Elegant: They’re no different than what you see in many parts of the country. The first are labor shortages, particularly in nursing. But we have shortages in other areas as well, such as radiology technicians. Most recently, physical therapists and occupational therapists have also become harder to find. The second is malpractice insurance. The American Medical Association has designated Illinois as one of the priciest states in the country, with malpractice insurance premiums skyrocketing for both doctors and hospitals. We’ve seen doctors in a number of specialties leave the state for Wisconsin and Indiana, including OB/GYN, neurosurgeons and most recently, vascular surgeons. But it affects all specialties. Our third challenge is gaining access to capital at a reasonable price. With operating margins shrinking, it is harder and harder to achieve the type of bond ratings you would like in order to access affordable capital.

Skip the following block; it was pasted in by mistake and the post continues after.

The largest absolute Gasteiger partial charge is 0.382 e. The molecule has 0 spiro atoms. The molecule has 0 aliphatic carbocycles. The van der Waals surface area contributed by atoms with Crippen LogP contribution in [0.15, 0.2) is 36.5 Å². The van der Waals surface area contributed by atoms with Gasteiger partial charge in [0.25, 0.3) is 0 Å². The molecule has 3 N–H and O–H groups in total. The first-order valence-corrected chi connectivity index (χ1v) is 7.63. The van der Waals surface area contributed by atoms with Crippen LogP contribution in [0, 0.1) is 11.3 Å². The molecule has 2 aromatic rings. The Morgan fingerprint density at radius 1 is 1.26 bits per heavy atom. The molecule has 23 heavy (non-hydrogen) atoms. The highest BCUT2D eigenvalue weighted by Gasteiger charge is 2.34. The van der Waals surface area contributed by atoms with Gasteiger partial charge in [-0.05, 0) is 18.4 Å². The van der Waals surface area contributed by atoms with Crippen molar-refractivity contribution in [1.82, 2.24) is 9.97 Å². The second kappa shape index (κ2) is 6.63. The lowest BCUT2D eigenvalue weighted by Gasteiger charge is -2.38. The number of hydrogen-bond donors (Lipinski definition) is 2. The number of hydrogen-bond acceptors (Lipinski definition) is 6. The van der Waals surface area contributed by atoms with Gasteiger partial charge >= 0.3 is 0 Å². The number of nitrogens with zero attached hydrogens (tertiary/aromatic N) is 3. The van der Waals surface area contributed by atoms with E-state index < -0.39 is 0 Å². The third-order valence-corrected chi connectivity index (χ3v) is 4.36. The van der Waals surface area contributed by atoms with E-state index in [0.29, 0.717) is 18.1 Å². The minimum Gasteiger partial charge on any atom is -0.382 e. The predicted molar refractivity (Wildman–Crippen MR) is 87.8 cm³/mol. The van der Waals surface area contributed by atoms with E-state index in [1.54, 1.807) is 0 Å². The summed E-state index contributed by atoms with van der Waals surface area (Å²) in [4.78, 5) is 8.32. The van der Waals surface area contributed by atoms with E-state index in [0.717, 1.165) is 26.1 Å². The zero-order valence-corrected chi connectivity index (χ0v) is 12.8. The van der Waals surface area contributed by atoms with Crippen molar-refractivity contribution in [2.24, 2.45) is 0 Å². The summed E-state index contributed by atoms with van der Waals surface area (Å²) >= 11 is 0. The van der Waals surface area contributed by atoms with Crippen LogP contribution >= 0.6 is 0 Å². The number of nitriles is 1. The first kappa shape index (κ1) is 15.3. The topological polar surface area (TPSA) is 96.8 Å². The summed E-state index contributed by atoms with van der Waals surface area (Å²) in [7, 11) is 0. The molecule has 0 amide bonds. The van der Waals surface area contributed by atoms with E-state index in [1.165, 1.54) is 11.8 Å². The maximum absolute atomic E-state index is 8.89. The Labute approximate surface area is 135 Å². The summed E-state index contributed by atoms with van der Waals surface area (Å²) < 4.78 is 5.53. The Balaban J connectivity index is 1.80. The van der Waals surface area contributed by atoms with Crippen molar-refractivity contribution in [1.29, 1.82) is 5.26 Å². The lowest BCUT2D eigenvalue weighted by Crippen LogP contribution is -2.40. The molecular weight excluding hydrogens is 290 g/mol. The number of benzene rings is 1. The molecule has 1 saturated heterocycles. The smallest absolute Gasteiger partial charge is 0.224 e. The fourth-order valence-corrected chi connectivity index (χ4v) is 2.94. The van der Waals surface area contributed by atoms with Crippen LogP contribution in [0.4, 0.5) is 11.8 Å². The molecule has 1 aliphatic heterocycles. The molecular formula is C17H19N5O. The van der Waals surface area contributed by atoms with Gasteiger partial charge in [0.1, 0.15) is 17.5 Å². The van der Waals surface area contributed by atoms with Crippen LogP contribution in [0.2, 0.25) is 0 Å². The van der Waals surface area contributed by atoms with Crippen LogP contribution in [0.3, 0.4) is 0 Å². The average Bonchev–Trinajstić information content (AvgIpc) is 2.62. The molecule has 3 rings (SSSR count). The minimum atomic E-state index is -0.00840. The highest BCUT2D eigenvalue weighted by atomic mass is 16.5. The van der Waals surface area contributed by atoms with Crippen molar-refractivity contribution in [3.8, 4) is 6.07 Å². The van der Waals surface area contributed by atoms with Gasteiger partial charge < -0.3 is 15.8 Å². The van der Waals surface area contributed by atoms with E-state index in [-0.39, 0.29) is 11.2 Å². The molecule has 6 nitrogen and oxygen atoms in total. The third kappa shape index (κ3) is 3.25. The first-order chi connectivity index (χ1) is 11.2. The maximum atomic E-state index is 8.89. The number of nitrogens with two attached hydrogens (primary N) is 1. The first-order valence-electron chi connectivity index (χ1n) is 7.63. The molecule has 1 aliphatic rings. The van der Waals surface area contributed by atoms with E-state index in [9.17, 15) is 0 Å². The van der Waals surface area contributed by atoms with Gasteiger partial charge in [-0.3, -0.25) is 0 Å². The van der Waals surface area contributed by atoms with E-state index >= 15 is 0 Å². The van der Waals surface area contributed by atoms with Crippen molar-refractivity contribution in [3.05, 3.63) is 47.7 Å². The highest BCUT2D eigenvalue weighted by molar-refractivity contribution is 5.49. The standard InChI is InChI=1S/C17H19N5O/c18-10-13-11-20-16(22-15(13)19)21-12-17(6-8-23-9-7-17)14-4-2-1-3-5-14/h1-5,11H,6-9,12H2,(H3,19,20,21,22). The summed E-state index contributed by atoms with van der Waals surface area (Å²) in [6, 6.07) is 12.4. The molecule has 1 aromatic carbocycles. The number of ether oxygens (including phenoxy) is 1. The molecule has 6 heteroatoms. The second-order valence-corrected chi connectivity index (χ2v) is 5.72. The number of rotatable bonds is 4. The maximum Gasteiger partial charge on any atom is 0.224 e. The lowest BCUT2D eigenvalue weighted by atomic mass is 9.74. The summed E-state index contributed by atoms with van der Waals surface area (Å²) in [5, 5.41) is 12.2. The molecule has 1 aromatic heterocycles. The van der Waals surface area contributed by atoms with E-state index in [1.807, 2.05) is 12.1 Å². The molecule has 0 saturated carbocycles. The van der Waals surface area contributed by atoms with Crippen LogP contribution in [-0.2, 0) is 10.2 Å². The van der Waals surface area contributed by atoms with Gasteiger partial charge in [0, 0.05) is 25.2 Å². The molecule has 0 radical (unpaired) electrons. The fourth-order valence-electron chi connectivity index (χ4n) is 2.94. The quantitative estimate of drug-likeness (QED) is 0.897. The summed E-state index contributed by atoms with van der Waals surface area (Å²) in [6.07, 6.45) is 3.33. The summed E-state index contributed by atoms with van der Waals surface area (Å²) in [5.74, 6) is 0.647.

JHC: How significant is the supply chain to the administrators of the Rush System for Health and Rush Oak Park Hospital?

Elegant: Next to labor, supplies are the largest portion of any hospital’s budget. It’s the one area that we believe is amenable to change without affecting the quality of patient care. That’s why we decided last year, with the help of some outside consultation, to look at every aspect of our supply chain spend and to ask ourselves, How can we do this better? As part of that process, we looked at our current GPO relationship and put out a request for proposal to the major GPOs. We felt that if nothing else, we would cause our current GPO to sharpen their pencils for us.

JHC: What did you end up doing?